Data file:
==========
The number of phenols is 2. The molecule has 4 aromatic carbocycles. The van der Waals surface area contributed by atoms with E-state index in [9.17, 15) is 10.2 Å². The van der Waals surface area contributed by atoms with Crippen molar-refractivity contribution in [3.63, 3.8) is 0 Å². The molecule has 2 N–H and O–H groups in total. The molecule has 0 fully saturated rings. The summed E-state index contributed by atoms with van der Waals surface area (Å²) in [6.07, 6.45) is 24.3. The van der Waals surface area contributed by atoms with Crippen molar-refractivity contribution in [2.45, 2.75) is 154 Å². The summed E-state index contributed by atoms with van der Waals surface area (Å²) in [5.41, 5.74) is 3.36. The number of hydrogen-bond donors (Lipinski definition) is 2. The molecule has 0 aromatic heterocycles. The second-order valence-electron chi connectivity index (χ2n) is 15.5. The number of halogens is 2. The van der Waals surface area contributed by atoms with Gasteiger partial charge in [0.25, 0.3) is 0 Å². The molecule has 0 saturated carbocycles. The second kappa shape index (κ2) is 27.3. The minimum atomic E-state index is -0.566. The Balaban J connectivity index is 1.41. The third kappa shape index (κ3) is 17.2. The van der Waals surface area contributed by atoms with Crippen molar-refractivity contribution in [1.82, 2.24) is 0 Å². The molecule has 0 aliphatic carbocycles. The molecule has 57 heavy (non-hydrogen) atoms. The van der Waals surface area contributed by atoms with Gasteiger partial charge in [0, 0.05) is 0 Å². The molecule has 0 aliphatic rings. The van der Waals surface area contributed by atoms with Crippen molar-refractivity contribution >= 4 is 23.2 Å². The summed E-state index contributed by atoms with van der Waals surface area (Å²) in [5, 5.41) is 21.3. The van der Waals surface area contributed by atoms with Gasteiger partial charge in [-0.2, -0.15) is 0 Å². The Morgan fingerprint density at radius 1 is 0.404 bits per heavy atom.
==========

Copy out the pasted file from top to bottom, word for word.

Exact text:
The number of phenols is 2. The molecule has 4 aromatic carbocycles. The van der Waals surface area contributed by atoms with E-state index in [9.17, 15) is 10.2 Å². The van der Waals surface area contributed by atoms with Crippen molar-refractivity contribution in [3.63, 3.8) is 0 Å². The molecule has 2 N–H and O–H groups in total. The molecule has 0 fully saturated rings. The summed E-state index contributed by atoms with van der Waals surface area (Å²) in [6.07, 6.45) is 24.3. The van der Waals surface area contributed by atoms with Crippen molar-refractivity contribution in [2.45, 2.75) is 154 Å². The summed E-state index contributed by atoms with van der Waals surface area (Å²) in [5.41, 5.74) is 3.36. The number of hydrogen-bond donors (Lipinski definition) is 2. The molecule has 0 aromatic heterocycles. The second-order valence-electron chi connectivity index (χ2n) is 15.5. The number of halogens is 2. The van der Waals surface area contributed by atoms with Gasteiger partial charge in [0.25, 0.3) is 0 Å². The molecule has 0 saturated carbocycles. The second kappa shape index (κ2) is 27.3. The minimum atomic E-state index is -0.566. The Balaban J connectivity index is 1.41. The third kappa shape index (κ3) is 17.2. The van der Waals surface area contributed by atoms with Crippen molar-refractivity contribution in [1.82, 2.24) is 0 Å². The molecule has 0 aliphatic carbocycles. The molecule has 57 heavy (non-hydrogen) atoms. The van der Waals surface area contributed by atoms with Gasteiger partial charge in [0, 0.05) is 0 Å². The molecule has 0 aliphatic rings. The van der Waals surface area contributed by atoms with Crippen molar-refractivity contribution >= 4 is 23.2 Å². The summed E-state index contributed by atoms with van der Waals surface area (Å²) in [5, 5.41) is 21.3. The van der Waals surface area contributed by atoms with Gasteiger partial charge in [-0.2, -0.15) is 0 Å². The Morgan fingerprint density at radius 1 is 0.404 bits per heavy atom.